The viral popularity of ChatGPT, a language model chatbot, has thrown generative AI into the mainstream. The technology, developed by OpenAI, has captured the imagination of more than a million users. From asking for cocktail recipes to penning a love song, users have been experimenting with ChatGPT’s instant conversational responses.
However, it is the potential that generative AI has in business that has got investors excited. According to data from PitchBook, generative AI investment has increased by as much as 425% from 2020 to December 2022, reaching a total figure of $2.1bn last year – a particularly impressive feat considering a wider downturn in tech investment in 2022.
Many investors and analysts now predict a ChatGPT-inspired funding boom for generative AI companies. ChatGPT and other programmes like it have provided plenty of entertainment to users. But if generative AI is to truly revolutionise industries ranging from search to journalism to recruitment, there need to be real-world use cases for the technology to justify the hype.
UKTN has looked at some of the ways businesses are already using generative AI tools in their day-to-day.
Danny Waites, a data analyst at marketing agency Embryo Digital, told UKTN that ChatGPT has had a significant impact on his work. Waites said that the coding capabilities of OpenAI’s platform have been a great asset to his daily duties.
“I use python every single day in a wide variety of different use cases and I simply can’t remember the name of all the functions within certain libraries,” Waites told UKTN.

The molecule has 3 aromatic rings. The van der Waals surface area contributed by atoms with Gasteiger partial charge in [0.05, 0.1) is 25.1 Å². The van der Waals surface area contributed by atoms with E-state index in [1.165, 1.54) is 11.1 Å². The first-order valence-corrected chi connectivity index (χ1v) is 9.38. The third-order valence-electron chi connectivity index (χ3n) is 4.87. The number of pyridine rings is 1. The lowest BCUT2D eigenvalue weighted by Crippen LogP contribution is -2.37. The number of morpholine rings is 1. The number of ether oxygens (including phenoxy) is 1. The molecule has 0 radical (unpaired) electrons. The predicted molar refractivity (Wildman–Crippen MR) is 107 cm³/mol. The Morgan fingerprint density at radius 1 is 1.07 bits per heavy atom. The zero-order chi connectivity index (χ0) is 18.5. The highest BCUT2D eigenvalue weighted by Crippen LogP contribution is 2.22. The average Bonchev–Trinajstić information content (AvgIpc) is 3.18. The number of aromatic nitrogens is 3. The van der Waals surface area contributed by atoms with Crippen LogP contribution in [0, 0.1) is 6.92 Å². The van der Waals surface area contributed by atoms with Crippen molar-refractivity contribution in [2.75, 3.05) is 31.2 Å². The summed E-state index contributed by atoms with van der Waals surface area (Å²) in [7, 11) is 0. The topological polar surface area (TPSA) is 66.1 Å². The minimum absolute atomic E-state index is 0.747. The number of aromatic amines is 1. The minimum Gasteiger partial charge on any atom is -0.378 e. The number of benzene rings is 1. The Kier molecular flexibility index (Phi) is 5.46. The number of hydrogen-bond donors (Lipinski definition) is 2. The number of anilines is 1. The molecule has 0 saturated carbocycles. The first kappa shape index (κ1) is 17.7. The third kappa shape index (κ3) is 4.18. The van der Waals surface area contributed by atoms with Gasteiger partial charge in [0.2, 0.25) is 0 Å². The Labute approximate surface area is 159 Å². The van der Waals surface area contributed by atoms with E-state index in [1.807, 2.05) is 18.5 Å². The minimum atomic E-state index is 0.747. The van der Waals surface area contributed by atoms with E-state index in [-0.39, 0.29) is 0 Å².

“For instance, if I get a task that requires me to web scrape, ChatGPT will be able to suggest some libraries that I might not have used and taken a longer approach to get the data.
“I’ve also used it to create Excel formulas, instead of testing one out piece by piece and taking 10 minutes to build one I can get the answer I need as long as I’m specific about the steps I need to take.”
He described the programme as a “better Google”, which responds with one “usually correct answer” as opposed to traditional search engines which present “hundreds of possible ones”.
Phelan Gowing-Mikellides, a business development manager at public relations firm Digital Trails, explained how certain copywriting tasks can be expedited greatly through generative AI.
“A journalist sent a request out for expert comment on the comms industry and predictions for the coming year,” Gowing-Mikellides told UKTN.
“I met the comment criteria set out in the request so I just copied the query into ChatGPT and got the AI to generate a response for me.” Gowing-Mikellides admitted the result needed to be “tweaked” to sound “a bit less robotic”, however, the final comment ended up getting “featured on a roundup of expert opinions”.
Since then, Howing-Mikellides has used a similar generative AI approach to pitch stories to journalists. Howing-Mikellides said the “response rate has been really good” and that it it “takes me no time at all to do so I can send like a hundred, hyper-personalised responses per day”.
Eilon Reshef, co-founder and chief product officer at revenue intelligence company Gong described how generative AI can be used by customer service and sales teams.
“Using generative AI, sales teams can sift through all historical customer interactions across mediums (e.g., web conference, phone, email, instant message) and then prompt it to draft the next response,” Reshef told UKTN.
“Imagine you’re a salesperson who needs to respond to a question by the customer. Based on AI’s understanding of the account history, imagine that it could guide you through crafting the perfect response.”
Reshef also described how generative AI can allow sales teams to develop refined sales pitches to prospective clients, which can save staff time, allowing for a greater number of calls to be made.
“Considering the average salesperson clocks nearly 100 interactions each day, the time savings would be significant,” Reshef added.